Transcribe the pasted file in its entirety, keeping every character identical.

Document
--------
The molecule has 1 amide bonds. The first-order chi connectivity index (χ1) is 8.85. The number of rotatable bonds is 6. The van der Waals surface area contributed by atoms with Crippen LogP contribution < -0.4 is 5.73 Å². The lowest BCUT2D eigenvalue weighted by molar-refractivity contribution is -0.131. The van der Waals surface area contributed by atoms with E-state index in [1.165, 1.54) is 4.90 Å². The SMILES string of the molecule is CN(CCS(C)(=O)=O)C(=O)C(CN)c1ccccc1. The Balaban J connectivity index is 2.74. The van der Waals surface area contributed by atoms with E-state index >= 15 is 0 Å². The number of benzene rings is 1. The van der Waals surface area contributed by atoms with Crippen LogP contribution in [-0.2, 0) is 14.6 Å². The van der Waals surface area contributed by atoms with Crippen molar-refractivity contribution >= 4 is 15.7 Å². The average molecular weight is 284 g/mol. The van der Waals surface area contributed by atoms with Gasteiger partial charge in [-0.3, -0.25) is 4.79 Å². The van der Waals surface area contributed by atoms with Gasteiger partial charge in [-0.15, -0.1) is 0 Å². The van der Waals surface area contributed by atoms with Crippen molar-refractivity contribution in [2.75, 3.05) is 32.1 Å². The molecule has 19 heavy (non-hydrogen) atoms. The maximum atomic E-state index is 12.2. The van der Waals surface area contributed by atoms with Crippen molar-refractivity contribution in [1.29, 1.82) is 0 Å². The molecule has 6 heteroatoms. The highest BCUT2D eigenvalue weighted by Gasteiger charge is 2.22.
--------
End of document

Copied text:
The molecule has 1 amide bonds. The first-order chi connectivity index (χ1) is 8.85. The number of rotatable bonds is 6. The van der Waals surface area contributed by atoms with Crippen LogP contribution < -0.4 is 5.73 Å². The lowest BCUT2D eigenvalue weighted by molar-refractivity contribution is -0.131. The van der Waals surface area contributed by atoms with E-state index in [1.165, 1.54) is 4.90 Å². The SMILES string of the molecule is CN(CCS(C)(=O)=O)C(=O)C(CN)c1ccccc1. The Balaban J connectivity index is 2.74. The van der Waals surface area contributed by atoms with E-state index >= 15 is 0 Å². The number of benzene rings is 1. The van der Waals surface area contributed by atoms with Crippen LogP contribution in [-0.2, 0) is 14.6 Å². The van der Waals surface area contributed by atoms with Crippen molar-refractivity contribution >= 4 is 15.7 Å². The average molecular weight is 284 g/mol. The van der Waals surface area contributed by atoms with Gasteiger partial charge in [-0.3, -0.25) is 4.79 Å². The van der Waals surface area contributed by atoms with Gasteiger partial charge in [-0.15, -0.1) is 0 Å². The van der Waals surface area contributed by atoms with Crippen molar-refractivity contribution in [2.75, 3.05) is 32.1 Å². The molecule has 19 heavy (non-hydrogen) atoms. The maximum atomic E-state index is 12.2. The van der Waals surface area contributed by atoms with Crippen molar-refractivity contribution in [1.29, 1.82) is 0 Å². The molecule has 6 heteroatoms. The highest BCUT2D eigenvalue weighted by Gasteiger charge is 2.22.